Sometimes you could be a bit overwhelmed by the name-dropping that occurs in these pages: from Londons street intelligentsia in the 70s to Steven Spielberg, from Vic Goddard to Manolo Blahnik, Damien Hirst to Quentin Tarantino - that guy had a million dollar Filofax - if he ever owned one.
But in those few years - and even more so in the post-punk years 1980-1982, artists could go new ways and dictate their label contracts. Until some switched sides, became proper rock stars and tame and rather obedient copy cats were once again brought in by the major labels (Howard Jones, Thompson Twins, U2 - you name it)
„Like Punk never happened“
When someone aware of those days reading the book, he might get frustrated about chances lost and how far gone this has become. The power of „shocking the establishment“, that was once so powerful against conservative attitudes in politics, society and art, is now a well-known tactic of fascist parties all over the world fed by dark ads on social media, supported by „alternative facts“ and the reinstitution of „strong men“ in several countries. And what has once put a smile on our faces when pushing boundaries, is now a chapter in „revolutionary“ business plans for those „Disruption!“ crying start-ups. Their only objective: Get Rich Quick - preferable by being snatched up by the digital Bransons of today. Documented - of all places - by magazines that actually call themselves „Business Punk“. You can be sure to find no working class involvement here.
And although Dave Rimmer raised the question „Like Punk never happened“ in his story about Boy George as early as 1986, the constant flow downhill is now finally open for anyone to see.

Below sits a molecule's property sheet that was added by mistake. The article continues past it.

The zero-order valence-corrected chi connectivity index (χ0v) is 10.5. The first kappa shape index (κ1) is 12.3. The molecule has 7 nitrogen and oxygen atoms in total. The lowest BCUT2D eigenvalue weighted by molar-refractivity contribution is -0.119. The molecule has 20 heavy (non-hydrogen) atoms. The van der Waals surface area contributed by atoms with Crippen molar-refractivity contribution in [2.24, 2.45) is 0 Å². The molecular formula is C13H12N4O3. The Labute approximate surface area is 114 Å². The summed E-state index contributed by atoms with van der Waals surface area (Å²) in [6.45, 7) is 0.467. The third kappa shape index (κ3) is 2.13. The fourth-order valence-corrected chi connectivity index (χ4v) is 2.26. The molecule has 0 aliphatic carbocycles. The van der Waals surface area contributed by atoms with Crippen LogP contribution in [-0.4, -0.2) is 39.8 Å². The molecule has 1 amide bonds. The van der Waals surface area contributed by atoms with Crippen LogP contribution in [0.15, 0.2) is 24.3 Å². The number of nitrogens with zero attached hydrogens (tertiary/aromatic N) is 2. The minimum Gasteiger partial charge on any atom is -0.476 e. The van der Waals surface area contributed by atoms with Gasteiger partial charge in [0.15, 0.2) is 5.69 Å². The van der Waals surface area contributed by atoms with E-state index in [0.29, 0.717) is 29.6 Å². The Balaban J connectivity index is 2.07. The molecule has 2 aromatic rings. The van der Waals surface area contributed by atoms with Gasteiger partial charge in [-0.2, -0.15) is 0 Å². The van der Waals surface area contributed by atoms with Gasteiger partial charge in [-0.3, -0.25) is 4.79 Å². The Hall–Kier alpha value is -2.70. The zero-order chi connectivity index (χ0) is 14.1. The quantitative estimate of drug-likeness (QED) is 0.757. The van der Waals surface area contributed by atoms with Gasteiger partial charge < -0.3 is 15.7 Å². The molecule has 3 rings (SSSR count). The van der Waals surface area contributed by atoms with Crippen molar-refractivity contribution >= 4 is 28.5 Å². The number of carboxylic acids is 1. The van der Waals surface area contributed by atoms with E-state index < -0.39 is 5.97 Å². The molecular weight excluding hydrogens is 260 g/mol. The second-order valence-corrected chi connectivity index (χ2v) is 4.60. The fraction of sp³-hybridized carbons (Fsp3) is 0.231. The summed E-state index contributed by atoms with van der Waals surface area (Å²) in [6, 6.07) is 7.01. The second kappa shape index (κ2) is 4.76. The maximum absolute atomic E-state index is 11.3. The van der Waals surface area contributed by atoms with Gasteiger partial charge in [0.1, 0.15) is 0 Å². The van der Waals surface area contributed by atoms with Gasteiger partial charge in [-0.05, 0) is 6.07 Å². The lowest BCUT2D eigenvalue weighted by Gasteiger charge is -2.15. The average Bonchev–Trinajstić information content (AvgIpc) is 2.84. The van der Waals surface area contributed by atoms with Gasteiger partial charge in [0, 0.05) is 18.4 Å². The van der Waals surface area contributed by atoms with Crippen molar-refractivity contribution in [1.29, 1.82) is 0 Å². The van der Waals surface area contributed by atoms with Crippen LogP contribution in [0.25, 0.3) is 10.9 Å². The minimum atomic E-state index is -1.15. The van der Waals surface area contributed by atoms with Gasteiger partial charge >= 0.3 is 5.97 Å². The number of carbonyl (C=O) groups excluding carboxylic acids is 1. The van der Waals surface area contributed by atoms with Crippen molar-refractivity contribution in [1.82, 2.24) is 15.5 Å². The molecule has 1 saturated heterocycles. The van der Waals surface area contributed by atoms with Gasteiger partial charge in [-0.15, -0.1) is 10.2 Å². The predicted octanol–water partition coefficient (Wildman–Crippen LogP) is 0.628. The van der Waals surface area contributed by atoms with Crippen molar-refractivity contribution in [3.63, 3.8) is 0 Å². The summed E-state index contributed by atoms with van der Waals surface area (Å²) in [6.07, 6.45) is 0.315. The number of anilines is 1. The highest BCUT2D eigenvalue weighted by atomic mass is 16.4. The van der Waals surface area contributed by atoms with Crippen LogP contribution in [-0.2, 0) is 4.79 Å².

So don't read this book - or else...
That is why reading this biography brings tears to both eyes: Some of grief for wild times gone in the left and others full of anger in the right. When John Lydon named the later as an energy, it wouldn’t have made such an impact without the determination, wit and ruthlessness of Malcolm McLaren, brilliantly researched and put into words by Paul Gorman.
He makes no secret of his admiration for „the man“ and his energy, ideas and achievements. But the author doesn’t shy away from his failures and inadequacies either. Quoting from other books, several interviews with Malcolm McLaren himself and the Trust under his name, he draws an inspiring picture about an illiterate troublemaker, that didn’t care so much about his or other peoples money*). On the way the Manager made more than a few enemies, alienated friends - his son being one of them - and made a lot of wrong decisions. Especially former punks dismiss him as a sell-out and hustler.
But the question remains: Why do we admire artist that turn over the rules and condemn them if they want a share of the pie in the end. Is it to make our lives bearable, when we follow the money ourselves, trying to make ends meet because we are lacking the courage to break out ourselves?
So don’t read this book - unless you want to open up to a world that can have so much more exciting, inspiring ideas and aspects and wouldn't just follow the neo-liberal pathway to doom. If that idea resonates with you, you should grab a copy now.
*) Though long standing-shop assistant and punk key icon Jordan (Mooney) claims in her biography "Defying Gravity", that Malcolm wanted to become a millionaire quickly.
Bear With Me
This article was (obviously) written by a non-native speaker. So help me out if you've found a phrase that hurts your brain cells and should be changed. I will credit you at the end of this text. Thank you.